Surfers Shoulders – Thoracic Spine Mobility

Thoracic Spine Mobility to Save Your Shoulders

If You’re Posture is Bad, Your Shoulders Will Get Hurt

Learn how to improve the way your spine moves with a few simple drills. This will lay the foundation for a well-moving and mobile upper body. Improve thoracic spine mobility.

the facepull shoulder prehab

If you’ve got crappy shoulders, you’re not surfing, or at least not for long. Shoulder health is paramount to your time in the water, and also your abilities.

If you can’t paddle strong, fast, or well, you aren’t going to be catching waves.

I’m sure many of you out there are familiar with the general rehabilitative shoulder exercises: external rotation, internal rotation, band pulls, etc.

While these may be fine for someone immediately recovering from an operation, they are not going to fully prepare you for your time in the water.

The demands placed upon the shoulders and shoulder girdle while surfing are extreme, and that coupled with improper postures and lifestyles that create improper postures will wreak havoc on your shoulders.

The overhead shoulder motion in paddling is repeated thousands of time in a good session.

When this motion is constantly repeated with bad postures and immobilities, microtraumas occur in the rotator cuff structures, which inevitably will lead to frustrating time in the water. And bills from an orthopedic specialist.  That’s just an all around bummer.

So where should you start to improve your shoulder health and strength?  THE THORACIC SPINE.


The thoracic spine, T1-T12.

This portion of your spine is built for mobility. Rotation, flexion, and extension.

It allows you freedom of movement through your upper torso, proper positioning of the scapula, and optimal overhead range of motion.

Well how does this portion of the spine affect the shoulders? It comes down to your thoracic spine MOBILITY.

If you do not have mobility in this portion of the spine, it offsets the natural motion of the shoulder girdle, primarily your scapulas, thus affecting your shoulder range of motion. And limiting your ability to put your arms overhead.

If you can’t put your arms overhead, how are you going to paddle? When your shoulder range of motion is not optimal, you lend yourself to problems and pain! When that happens, you’re not paddling, or at least not optimally and pain free.

The logistics of this can be quite in depth and warrant a closer examination of what comprises the shoulder girdle complex.

Yet at this time it’s not that important for you.

I want to give you a quick understanding of why thoracic spine mobility is important, and what you can to do improve it, in the end helping improve your shoulder mobility and then progressing to endurance and strengthening work.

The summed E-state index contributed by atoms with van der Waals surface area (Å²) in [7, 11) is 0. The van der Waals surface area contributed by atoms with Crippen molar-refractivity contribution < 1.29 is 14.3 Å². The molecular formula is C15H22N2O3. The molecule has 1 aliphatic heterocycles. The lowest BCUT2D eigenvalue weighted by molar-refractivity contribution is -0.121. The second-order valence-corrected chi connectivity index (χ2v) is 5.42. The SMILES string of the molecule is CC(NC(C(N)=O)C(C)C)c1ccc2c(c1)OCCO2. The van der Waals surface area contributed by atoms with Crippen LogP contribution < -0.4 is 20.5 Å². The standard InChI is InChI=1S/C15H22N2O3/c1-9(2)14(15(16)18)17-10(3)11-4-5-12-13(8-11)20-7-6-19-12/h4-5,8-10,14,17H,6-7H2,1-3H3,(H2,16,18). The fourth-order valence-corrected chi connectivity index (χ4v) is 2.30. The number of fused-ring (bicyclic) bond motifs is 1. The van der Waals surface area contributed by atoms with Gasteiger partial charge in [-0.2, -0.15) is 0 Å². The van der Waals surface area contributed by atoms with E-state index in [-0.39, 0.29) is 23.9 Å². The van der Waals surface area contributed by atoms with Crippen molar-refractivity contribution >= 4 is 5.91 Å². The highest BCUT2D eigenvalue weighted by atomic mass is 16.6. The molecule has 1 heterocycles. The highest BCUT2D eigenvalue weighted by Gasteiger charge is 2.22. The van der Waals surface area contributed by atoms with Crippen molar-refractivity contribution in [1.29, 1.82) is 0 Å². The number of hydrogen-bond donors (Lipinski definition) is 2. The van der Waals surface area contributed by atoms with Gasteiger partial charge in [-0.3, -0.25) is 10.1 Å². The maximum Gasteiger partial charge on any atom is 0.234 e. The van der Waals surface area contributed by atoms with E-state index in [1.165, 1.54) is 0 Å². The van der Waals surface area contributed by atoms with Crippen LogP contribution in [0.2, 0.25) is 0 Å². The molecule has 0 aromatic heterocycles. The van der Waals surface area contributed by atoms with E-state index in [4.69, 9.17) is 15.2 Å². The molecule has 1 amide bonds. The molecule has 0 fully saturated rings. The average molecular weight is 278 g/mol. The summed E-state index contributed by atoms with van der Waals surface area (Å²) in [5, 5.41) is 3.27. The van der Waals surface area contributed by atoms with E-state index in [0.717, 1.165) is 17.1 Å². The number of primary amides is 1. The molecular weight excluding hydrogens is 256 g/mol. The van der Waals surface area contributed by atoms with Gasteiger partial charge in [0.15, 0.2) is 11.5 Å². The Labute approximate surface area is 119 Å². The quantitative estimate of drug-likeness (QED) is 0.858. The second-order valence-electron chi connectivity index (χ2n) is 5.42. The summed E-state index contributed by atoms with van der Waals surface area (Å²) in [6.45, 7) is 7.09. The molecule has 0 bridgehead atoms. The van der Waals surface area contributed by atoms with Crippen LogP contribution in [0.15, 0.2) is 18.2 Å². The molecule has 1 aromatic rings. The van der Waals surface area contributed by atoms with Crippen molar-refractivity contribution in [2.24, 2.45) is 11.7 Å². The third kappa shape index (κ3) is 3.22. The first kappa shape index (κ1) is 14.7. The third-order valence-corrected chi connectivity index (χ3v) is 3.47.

Take a look at this photo:

The good, and the bad

The spine on the left represents good posture through the thoracic spine, while the spine on the right represents offset thoracic posture, referred to as “kyphotic”.

The spine on the right has very likely lost all of it’s mobility to extend, and rotate, and represents what a majority of society today displays.

Now imagine trying to paddle and not being able to extend through your spine.

Not real nice, and then add on two hours of aggressive paddling with your scapula and shoulder joint completely out of alignment. And imagine what is happening within your shoulder joint.

As your spine becomes more kyphotic and rigid, your body compensates by protracting (rounding forward) the scapula in order to try and maintain some range of motion.

This inevitably leads to impingement, pain, and at the far end of the spectrum, surgery.

Try this out:

  • Round your upper back like you are slouching over your computer
  • While holding this position see how high you can raise one arm overhead
  • Next sit up really tall and raise your arm up again.

What do you feel or see (you can also do this standing sideways to a mirror).

Do you notice your ability to place your arm overhead increased when you put yourself into proper thoracic posture? You should have.

At this point you should have an understanding of the importance of the thoracic spine related to the shoulder.

And begin to see the need for proper posture for optimal shoulder health.

While we can address posture and how to improve it in another post, we can start with a movement that will help restore thoracic spine

Work on these drills before you train, or before you surf.

Be consistent with them.

You’ve spent years developing bad posture and stiffness, so it may take a bit of time to improve.

Stay diligent. Your shoulders and your surfing will benefit.

To Make Faster Improvements, Add Upper Body Stretches and Tissue Release to the Key Areas that Limit Shoulder Range of Motion. Find Them Here: UPPER BODY FLEXIBILITY DRILLS

Enhancing Thoracic Spine Mobility

Why Thoracic Spine Mobility Matters

The thoracic spine, spanning from T1 to T12, is designed for rotation, flexion, and extension.

These movements are essential for a fluid and functional upper body. For surfers, this mobility is crucial, as it directly impacts the ability to paddle and perform maneuvers on the waves.